Sleep Dallas Blog
July 8, 2022
Regardless of the time of year, maintaining a consistent bedtime routine optimizes not only your mental health but physical health as well.
While the summer months extend our days and winter brings longer nights, a well-maintained sleep-wake cycle will ensure we’re receiving the full amount of rest no matter how long or short each day. Without it, we run the risk of developing a plethora of health conditions, from high cholesterol to diabetes or exacerbating mental health ailments to disrupting our immune system’s ability to do its job (read the connection between COVID-19 and sleep disorders). For many, especially people already impacted by a sleep disorder, establishing and maintaining a sleep routine can be challenging. Here’s how the experts recommend getting starting and making your routine a habit:(more…)
June 30, 2022
Approximately 70 million people in the United States suffer from a sleep disorder. Sleep disorders can stem from a variety of places: mental illness, body anatomy, health conditions, and living environment, just to name a few. Regardless of the source, managing a sleep disorder is essential to regaining control over one’s rest and overall health.
While some sleep disorders do take professional intervention to treat, there are a handful of measures people can take to improve their rest. Here are eight of those measures that sleep doctors recommend everyone make a part of their sleep routine:(more…)
June 1, 2022
Did you know that sleep studies can be conducted at home? While some still imagine the uncomfortable process of laying in a doctor’s office or lab overnight, this is simply no longer the only option. Now, you can complete a sleep study in the comfort of your own home, in your own bed. Home sleep studies can effectively diagnose obstructive sleep apnea (OSA) and, potentially, save a life from this harmful disease.(more…)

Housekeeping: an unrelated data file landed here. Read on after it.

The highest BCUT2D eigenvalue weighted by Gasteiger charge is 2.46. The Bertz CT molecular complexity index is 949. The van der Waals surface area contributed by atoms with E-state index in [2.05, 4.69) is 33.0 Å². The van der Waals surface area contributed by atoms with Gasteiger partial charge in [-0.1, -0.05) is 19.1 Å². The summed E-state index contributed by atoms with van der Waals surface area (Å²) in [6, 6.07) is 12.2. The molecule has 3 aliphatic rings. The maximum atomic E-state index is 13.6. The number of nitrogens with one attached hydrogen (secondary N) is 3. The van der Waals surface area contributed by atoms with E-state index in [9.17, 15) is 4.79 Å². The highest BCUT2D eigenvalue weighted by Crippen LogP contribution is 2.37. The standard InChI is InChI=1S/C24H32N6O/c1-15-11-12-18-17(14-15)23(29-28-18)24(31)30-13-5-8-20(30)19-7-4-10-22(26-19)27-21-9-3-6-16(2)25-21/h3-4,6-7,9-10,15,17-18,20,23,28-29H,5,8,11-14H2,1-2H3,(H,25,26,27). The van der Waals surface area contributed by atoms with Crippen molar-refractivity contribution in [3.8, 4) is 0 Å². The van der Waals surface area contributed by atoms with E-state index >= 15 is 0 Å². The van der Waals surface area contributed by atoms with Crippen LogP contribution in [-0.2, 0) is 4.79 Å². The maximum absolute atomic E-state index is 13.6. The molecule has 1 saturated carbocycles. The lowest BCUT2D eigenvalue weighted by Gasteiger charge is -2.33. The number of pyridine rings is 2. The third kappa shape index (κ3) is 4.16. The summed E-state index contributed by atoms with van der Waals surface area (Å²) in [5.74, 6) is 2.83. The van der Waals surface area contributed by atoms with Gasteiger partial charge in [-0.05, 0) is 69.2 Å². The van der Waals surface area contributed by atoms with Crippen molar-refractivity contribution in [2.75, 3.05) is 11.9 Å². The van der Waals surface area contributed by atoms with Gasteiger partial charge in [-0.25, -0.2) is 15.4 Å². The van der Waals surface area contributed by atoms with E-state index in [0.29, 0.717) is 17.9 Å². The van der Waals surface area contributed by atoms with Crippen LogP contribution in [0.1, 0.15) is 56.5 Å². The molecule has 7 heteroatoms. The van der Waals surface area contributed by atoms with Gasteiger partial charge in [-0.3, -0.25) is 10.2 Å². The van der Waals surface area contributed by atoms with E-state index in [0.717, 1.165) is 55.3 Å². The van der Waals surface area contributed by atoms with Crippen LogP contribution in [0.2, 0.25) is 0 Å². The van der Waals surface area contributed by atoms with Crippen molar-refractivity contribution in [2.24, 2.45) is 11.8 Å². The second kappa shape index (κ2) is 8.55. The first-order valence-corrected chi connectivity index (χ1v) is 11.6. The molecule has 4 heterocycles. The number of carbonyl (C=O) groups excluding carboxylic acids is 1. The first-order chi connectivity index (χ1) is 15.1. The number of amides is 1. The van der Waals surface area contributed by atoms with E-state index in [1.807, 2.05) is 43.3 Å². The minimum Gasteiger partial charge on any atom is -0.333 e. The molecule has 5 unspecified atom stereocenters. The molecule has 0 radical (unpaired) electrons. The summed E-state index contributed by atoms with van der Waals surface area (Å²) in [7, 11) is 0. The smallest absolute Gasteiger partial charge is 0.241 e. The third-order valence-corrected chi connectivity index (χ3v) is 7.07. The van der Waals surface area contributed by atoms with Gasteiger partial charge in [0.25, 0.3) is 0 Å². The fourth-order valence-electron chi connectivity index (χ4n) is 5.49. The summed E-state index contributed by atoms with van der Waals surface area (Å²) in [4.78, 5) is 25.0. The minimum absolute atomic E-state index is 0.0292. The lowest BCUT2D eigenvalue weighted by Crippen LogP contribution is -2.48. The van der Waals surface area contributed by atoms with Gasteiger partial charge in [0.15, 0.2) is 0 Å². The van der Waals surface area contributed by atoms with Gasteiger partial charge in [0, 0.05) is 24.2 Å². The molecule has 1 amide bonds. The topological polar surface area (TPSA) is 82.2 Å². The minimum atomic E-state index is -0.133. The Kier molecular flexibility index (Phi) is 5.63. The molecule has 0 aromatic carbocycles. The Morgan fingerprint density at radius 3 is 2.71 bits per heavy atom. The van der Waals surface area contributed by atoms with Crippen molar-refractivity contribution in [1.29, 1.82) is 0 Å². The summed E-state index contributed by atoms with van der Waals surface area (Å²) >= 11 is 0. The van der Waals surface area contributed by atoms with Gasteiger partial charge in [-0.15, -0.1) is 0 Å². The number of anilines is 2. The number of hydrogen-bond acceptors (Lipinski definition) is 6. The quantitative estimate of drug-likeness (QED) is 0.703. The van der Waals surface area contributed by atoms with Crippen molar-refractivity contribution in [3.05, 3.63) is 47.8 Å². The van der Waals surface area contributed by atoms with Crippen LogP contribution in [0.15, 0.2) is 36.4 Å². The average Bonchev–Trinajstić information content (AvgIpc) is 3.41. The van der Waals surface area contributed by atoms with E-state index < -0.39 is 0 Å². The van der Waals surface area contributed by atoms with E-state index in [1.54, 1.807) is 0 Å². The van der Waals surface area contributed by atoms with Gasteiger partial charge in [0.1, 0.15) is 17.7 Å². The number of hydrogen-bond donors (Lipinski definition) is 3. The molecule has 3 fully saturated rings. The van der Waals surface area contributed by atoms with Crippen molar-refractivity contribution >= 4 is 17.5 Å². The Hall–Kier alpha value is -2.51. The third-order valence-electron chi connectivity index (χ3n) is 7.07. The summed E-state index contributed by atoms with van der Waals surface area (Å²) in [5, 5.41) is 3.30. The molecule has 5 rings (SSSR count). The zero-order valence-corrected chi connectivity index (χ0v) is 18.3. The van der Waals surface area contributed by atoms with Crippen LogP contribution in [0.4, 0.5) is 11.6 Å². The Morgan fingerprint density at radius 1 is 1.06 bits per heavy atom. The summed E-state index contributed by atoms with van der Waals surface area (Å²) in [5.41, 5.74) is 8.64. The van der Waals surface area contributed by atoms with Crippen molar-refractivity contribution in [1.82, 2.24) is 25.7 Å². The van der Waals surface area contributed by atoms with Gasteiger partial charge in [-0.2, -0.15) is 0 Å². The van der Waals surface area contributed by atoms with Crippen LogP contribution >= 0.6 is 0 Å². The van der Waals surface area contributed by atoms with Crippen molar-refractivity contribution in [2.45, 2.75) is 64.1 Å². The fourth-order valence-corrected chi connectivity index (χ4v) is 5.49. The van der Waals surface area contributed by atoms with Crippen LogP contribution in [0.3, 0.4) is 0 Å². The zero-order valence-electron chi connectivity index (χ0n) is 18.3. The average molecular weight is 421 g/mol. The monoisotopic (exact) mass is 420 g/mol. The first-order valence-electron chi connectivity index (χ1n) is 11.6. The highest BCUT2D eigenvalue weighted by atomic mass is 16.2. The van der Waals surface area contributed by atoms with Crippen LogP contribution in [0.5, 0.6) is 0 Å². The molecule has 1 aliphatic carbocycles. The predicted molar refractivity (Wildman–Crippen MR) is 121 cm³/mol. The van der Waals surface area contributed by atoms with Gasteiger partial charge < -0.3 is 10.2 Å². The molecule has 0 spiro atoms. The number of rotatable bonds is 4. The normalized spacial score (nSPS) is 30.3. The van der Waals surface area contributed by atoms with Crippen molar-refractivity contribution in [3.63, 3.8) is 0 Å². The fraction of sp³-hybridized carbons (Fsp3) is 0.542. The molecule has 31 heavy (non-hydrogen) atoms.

May 6, 2022
Two years ago, the world experienced the start of a global pandemic that affected every industry and every facet of our lives. The effects of the COVID-19 pandemic are still ongoing with many people altered by the stress and trauma of these events.
Have you experienced declining sleep health since the onset of the pandemic? In 2020, researchers began working to understand how this global event has altered the human psyche. Now, continuing research has revealed to us a concerning connection to sleep disorders, like insomnia.(more…)
April 21, 2022
Like many others who find their way through Sleep Dallas’ doors, Oscar Cano found himself stuck between a rock and a hard place. Having gone through three CPAPs, Oscar still could not find relief: “I never could sleep with [CPAPs], very cumbersome and didn’t like using them.”
Oscar didn’t believe he would ever find a successful therapy for his sleep apnea. A few years back, oral appliance therapy (OAT) had even been brought to his attention—but Oscar brushed it off, not wanting to sleep with a device in his mouth and worried it wouldn’t be covered by his medical insurance. Last year, that all changed.(more…)
March 21, 2022
March 2022 Update
In light of the most recent COVID-19 guideline updates for the Dallas-Forth Worth area, we have updated our mask policy for both of our office locations. We recommend all unvaccinated and high-risk visitors wear a mask in public spaces of our offices, but will no longer require mask-wearing. We encourage all of our patients and staff to continue to follow all CDC guidelines, including continuing to distance indoors where possible.